Constantina Theodorou, Public Domain, curated by Artemis Potamianou & Giorgos Papadatos, Lo and Behold edition, 2015, Athens
The debate around public art has to deal with the exceptional difficulty of being founded upon a ground that is anything but solid: that of public space. Once public space had been understood as a term, becoming potentially public, a representation of the function of democracy and hence subject to all its nuances, it remained constantly in question, much like democracy itself. And while the theoretical debate moves into increasingly intangible realms —to Bruce Robbins , public space will always be a spectre that was never there, existing only through its absence— in real life the quest for public space is stepped up as local authorities, companies and organisations try to capture its spectral presence and delineate it in the form of designs, programmes and redevelopments for better public spaces. The standardised, predictable results vindicate the laments of urban planners and human geographers who claim that public space as we knew it is finished  – if, indeed, it ever existed . The recognition of what is lost re-triggers the search for it, although it is not certain whether the spectre of public space can ever become tangible, even fleetingly; whether it can fit into the pattern of reality and have all its contents gain the designation ‘public’ – public art, public debate, public action.
The lost squares
Reclaim the streets. Whether as a slogan of the activist movement of that name which claimed the streets for pedestrians or in its subsequent guise as the ‘occupy movement’ or, conversely, as the beacon in the programme of former New York mayor R. Giuliani  and his many subsequent imitators who pledged to remove the ‘undesirables’ from public space, the very same war cry about reclaiming public space permeates the rhetoric of both sides. At the back of all those quests for an ideal public space there is always this nostalgic, idealistic image of the traditional square, the ancient Greek Agora, the European square. It was on these, and for these, squares that the recent battles of democracy were fought. The greatest virtue of this ideal public space is its accessibility to all, since public space is activated by the crowds that fill it.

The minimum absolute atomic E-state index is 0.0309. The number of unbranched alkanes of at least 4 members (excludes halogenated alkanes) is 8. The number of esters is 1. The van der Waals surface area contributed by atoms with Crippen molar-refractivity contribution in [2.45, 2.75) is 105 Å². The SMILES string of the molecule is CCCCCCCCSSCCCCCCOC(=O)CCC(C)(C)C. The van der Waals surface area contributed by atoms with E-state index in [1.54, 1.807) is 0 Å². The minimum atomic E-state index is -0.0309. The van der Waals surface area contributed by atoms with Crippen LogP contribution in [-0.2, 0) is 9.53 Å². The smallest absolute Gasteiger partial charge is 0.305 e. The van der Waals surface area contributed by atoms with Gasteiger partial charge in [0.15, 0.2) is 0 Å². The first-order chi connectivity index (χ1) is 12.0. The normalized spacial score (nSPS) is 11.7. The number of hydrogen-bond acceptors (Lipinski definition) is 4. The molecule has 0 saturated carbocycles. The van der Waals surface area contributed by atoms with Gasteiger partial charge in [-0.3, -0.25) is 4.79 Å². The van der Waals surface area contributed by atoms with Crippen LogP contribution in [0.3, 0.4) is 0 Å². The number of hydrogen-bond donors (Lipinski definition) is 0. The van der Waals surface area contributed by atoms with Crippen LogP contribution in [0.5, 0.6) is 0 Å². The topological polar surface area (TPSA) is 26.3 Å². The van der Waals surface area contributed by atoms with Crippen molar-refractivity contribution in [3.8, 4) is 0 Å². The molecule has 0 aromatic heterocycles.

It is precisely in the name of accessibility that the ‘public’ aspect is debased. On the part of the powers that manage it, a public space for all translates into a place that invites and actively attracts a crowd of people for whom it is not enough to just be there. “Good public space” means variety of uses, receptiveness, individuality and attractivenes, and this is where art undertakes to create the landmark, provide the reasons to go there, the measure of success being a sustained picture of lively crowds. Statistical surveys  in New York’s privately owned public spaces (POPS) show that this type of management results in large but too homogeneous crowds, which goes against the defining principle of the ‘public’ as an open, in-question field in which -and over which – the opposites can clash.